Tangential issues | Inquirer Opinion
At Large

Tangential issues

A tangential issue in the case of the killing of Jennifer (aka Jeffrey) Laude, a transgender individual, in a motel room in Olongapo City allegedly by an American Marine taking part in war games here, is the “nature” of Jennifer and whether she was plying the “world’s oldest profession” or was merely out for a good time.

Stories have come out about Jennifer’s German boyfriend who said they had plans to get married and that he had intended to take her back home with him to save his fiancée from her “dangerous” life in the Philippines.


Was Jennifer at risk simply because she was a “trannie” in a land where there is still considerable social and legal discrimination against gays, or because, to earn money to put a sibling through school and pay for other expenses, she was engaged in prostitution?

Of course, it’s irrelevant and immaterial whether Jennifer was a prostitute or simply a good-time gal. She did not deserve to die simply because she was not “fully” a woman, in the same way that women (and men) engaged in the flesh trade cannot be raped, beaten up, or killed simply because they failed to satisfy their customers.


But her being transgender has trained a light as well on the realities of life for those whose sexuality and sexual orientation lie beyond the pale. Certainly appalling are comments that Filipinos are raising too much fuss about Jennifer’s killing, as if the death of a transgender person deserves less outrage and pain than the murder of a “normal” woman or man. Or that a prostitute’s life is not worth grieving or agonizing over, as if human rights apply only to those living righteous lives.

* * *

But we are not alone in trying to straighten out the kinks and tangles of Jennifer’s killing.

A neighbor of PFC Joseph Scott Pemberton, the Marine accused in the killing, expressed “shock” that a murder suspect lived on her street in New Bedford, Massachusetts.

Quoted in a news article in the New York Daily News, the neighbor lamented: “The world is falling apart right now, between Ebola and everything else. I have grandchildren. What kind of world are we leaving them?”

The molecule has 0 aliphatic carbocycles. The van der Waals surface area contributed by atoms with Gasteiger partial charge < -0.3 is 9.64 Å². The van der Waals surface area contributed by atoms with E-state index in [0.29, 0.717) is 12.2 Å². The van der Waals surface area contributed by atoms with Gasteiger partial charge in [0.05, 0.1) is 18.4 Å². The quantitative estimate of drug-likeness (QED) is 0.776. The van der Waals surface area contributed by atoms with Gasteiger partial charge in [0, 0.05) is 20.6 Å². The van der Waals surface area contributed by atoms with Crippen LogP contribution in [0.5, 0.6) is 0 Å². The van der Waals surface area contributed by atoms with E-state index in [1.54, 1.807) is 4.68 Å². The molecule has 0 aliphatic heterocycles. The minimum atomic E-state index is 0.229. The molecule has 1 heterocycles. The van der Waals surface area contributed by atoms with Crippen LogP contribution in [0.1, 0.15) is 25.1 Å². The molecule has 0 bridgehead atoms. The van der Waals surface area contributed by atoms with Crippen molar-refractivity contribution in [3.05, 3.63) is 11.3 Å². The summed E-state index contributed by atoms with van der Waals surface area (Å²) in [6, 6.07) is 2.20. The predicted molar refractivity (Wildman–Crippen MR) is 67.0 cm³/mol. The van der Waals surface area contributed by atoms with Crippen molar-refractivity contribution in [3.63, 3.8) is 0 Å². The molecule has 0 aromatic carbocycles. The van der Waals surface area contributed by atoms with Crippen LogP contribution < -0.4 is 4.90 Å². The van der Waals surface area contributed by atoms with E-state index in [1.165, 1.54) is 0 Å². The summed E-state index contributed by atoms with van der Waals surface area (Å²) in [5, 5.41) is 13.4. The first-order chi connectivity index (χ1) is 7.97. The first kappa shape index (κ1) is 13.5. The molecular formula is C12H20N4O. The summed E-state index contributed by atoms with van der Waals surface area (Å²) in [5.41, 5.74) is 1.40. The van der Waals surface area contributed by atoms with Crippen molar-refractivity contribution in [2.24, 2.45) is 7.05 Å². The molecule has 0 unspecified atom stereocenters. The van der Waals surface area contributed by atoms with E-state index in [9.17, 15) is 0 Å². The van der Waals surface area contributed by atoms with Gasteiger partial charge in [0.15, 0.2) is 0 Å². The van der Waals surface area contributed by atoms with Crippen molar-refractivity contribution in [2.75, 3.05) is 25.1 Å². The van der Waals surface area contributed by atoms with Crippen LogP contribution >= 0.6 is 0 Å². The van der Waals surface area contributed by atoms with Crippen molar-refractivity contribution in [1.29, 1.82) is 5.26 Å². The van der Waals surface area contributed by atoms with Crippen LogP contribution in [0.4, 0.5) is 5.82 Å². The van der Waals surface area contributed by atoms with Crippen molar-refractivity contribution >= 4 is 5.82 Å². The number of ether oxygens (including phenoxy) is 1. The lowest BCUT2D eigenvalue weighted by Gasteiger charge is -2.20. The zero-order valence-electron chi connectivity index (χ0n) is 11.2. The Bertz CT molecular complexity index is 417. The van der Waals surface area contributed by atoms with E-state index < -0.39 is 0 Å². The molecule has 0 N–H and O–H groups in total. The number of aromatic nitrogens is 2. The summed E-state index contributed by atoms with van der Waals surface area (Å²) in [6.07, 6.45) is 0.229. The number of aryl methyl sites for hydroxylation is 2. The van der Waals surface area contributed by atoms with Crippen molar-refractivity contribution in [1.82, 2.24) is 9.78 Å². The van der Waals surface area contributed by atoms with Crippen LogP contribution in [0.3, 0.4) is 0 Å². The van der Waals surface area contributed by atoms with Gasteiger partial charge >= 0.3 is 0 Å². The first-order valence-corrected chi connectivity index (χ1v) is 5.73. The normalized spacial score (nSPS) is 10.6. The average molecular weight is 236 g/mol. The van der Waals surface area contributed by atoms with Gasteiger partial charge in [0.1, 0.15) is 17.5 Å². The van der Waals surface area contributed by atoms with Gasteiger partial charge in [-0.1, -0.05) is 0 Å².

Well, hopefully, a world where people would not assume that “pretending” to be a woman when one still bore the physical characteristics of a man was a crime in itself. This same anonymous neighbor said she heard about Pemberton being a boxer, and expressed the view that he “killed a Filipino girl after he found out she was a guy. I wouldn’t want to be with a guy and find out it’s a girl. I’d freak out. But I don’t think he should have killed anybody. I just think that’s what put him over the edge.”

Shall we count that as an extenuating circumstance?


* * *

A blogger who makes it his business to confound commonly-held assumptions declared that transgender people don’t just want to be transformed into anatomically correct women, they want to become “attractive” women as well.

I remember interviewing a transgender Filipino who had, her friends complained, taken the notion of femininity to the extreme by asking that the surgeon give her a cup-D breast size. “It’s as if she has to be the most voluptuous woman on earth,” the friends said.

But while the trannie was certainly full-figured and curvy, I happened to look down at her hands and found them huge, so huge I would later describe them as “kargador” hands. Some trannies, it seems, need to undergo not just a lifetime of hormonal treatments to help “soften” their masculine features, but also minor procedures to hasten their transition to womanhood.

Still, what could my transgender friend do about her huge and calloused hands? Some transitions, it seems, science can only help partway, although it seems the transition had already been initiated in their minds, their hearts, their very concept of self and being.

As I said earlier, I have no way of knowing whether Jennifer had completed her transition. But she was certainly proud of her newly feminine body, as those photos of her bikini-clad form published on Facebook and splashed on the front page, prove. (Really, news editors? Do we need bikini photos to prove Jennifer was a woman?)

Who knew it was this new form that would pave the way for her ignominious exit?

* * *

October being Breast Cancer Awareness Month, many organizations have boarded the breast cancer bandwagon to promote awareness of the disease and encourage women to go for early cancer detection.

One of these organizations is Pureology, a hair-care product brand by L’Oreal Professionnel, which has chosen the ICanServe Foundation as its partner in its advocacy for breast cancer awareness and setting up support programs for Filipino women battling cancer.

Pureology’s connection with breast cancer programs doesn’t come by accident, since it was founded in 2001 as an offshoot of founder Jim Markham’s search for a safe hair-care product for a friend stricken with cancer. Local spokesman Asher Lu says that “from its inception, Pureology has been created with integrity and has always been striving to make a positive impact in its communities worldwide.”

Pureology has since made a name for itself as “the best hair care line for color-treated hair” enriched with organic botanicals and made with a commitment to sustainability.

Salon-goers who choose Pureology (the product is available only in beauty salons) can be assured that a percentage of sales goes to ICanServe Foundation to help fund its support programs for breast cancer patients.

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TAGS: At Large, Breast Cancer Awareness Month, Jeffrey Laude, Jennifer Laude, Joseph Scott Pemberton, Olongapo City, opinion, Pureology, Rina Jimenez-David, US Marine
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